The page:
You have been at the forefront of implementing the Decision Review System from the time you took up your role at the ICC. You were also closely involved in research done by a team of engineers at MIT to improve the DRS. How has that evolved?
In the last 12 months the focus has been on the implementation of DRS in T20. Prior to that, DRS was operated basically by the Elite Panel umpires. But with T20 international appointments being made by the home boards, a lot of the home umpires are now responsible for operating DRS. So instead of 12 umpires running DRS, we now have about 30 guys running DRS. And to see a reasonably smooth implementation of that has been quite a positive for us.
The game is much better off as a result in terms of getting more correct decisions, taking a lot of the heat out of issues in the middle, and the respect for the decision-making of the umpires is intact.
At this stage there are no new types of technology that are being presented to us for inclusion in DRS, but we are looking at things like: how can we process the reviews faster, how do we get the most relevant information up as quickly as possible. For instance, the ball might pitch outside leg stump and the umpire would check [under the current protocol] for an inside edge before he goes to the ball-tracking, and then when he goes to ball-tracking there might be no review anyway, as the ball has pitched outside leg. If we are going to be using DRS in T20 cricket, are there things we can do to streamline that process and make it quicker? Get the right decisions, but get them in a much faster time frame.
The ICC has decided to award T20I status to all 105 Associates. Some might wonder why no qualification criteria were put in place before granting this status.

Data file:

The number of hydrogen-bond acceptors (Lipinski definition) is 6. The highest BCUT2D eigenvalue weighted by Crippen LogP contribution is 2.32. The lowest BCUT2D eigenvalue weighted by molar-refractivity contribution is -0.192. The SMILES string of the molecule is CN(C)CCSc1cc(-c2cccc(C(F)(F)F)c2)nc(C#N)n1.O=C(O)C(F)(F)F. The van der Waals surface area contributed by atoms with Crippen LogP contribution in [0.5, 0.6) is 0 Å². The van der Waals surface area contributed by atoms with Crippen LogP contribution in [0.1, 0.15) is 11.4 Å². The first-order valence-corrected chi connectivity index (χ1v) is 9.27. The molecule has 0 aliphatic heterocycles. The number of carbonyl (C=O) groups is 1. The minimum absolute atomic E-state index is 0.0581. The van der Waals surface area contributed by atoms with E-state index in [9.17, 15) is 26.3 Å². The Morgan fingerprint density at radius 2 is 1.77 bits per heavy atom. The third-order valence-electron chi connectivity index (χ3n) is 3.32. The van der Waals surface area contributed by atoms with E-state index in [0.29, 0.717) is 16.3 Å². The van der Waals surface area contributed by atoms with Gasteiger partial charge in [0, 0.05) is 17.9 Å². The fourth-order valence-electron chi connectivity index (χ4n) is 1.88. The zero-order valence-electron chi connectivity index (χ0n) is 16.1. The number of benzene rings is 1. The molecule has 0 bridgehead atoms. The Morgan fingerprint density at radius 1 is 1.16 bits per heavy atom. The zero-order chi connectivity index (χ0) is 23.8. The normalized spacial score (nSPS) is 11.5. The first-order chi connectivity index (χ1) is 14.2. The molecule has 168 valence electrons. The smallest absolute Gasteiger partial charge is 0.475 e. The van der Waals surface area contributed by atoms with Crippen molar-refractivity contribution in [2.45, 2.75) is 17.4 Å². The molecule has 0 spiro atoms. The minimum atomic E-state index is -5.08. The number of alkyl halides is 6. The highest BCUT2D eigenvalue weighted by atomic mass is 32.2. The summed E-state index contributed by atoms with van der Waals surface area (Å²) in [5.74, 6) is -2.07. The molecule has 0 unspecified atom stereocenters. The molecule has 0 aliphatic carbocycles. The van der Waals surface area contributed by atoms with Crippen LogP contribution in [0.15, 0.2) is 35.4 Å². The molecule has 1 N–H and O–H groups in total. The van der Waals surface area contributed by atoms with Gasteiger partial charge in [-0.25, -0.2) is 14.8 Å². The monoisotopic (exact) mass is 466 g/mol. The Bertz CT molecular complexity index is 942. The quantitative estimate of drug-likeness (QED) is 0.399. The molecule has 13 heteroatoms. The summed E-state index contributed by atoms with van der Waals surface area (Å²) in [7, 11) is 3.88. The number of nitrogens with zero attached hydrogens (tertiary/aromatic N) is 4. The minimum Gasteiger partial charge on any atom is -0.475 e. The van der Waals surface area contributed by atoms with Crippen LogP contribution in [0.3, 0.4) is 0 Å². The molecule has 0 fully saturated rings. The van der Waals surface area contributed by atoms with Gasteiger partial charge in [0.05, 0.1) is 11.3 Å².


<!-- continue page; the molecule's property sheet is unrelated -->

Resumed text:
The ICC has taken a number of recent decisions that position the T20 format as the one to globalise the game, and the decision to award T20I status to all ICC Members for their men's and women's teams was another step along that path.
We currently have a large number of countries that have no official playing status in international cricket, which makes it hard for them to track their improvement through global rankings. So this decision will give Members increased incentive to arrange bilateral fixtures against nearby countries, with the results counting towards their global ranking. Our members have had to reach a certain level of performance, and provide a certain standard of playing facilities, to obtain both Test and ODI status, and there is no intention to change this approach for these two formats, but this is a significant step to make T20 international cricket the format for all ICC Members.
The World Cup Qualifiers were no doubt successful, but many players from the minor countries remain disappointed because their teams will not be part of the World Cup. They rue spending much of their lives chasing a dream that has now been dashed.
For those who have watched Associate cricket over many years, most of the Associates tournaments have those same sorts of consequences. It is quite cut-throat, as the World Cup Qualifiers were.
One of the things we are looking at at the moment is: how do we make sure the pathways are still relevant to the different formats - qualifying for the 50-over World Cup, qualifying for the World T20, who will play in the next Cricket World Cup Qualifier in 2022 [for the 2023 World Cup], and how do teams get there? A significant piece of work over the coming months will be to define the competition pathways across all formats for the next four years to give clear direction to the Associate countries.
The aspiration to be in the 50-over World Cup has always been the focus for the Associates. What we are trying to ensure is that not only is there a pathway for them to get into the World Cup, there is also an accessible pathway for them to get into the World T20 as well. If we get to a stage where the World T20 is played every two years, then the qualification for that event would come around more quickly and the Associates would get more frequent playing opportunities across the two formats.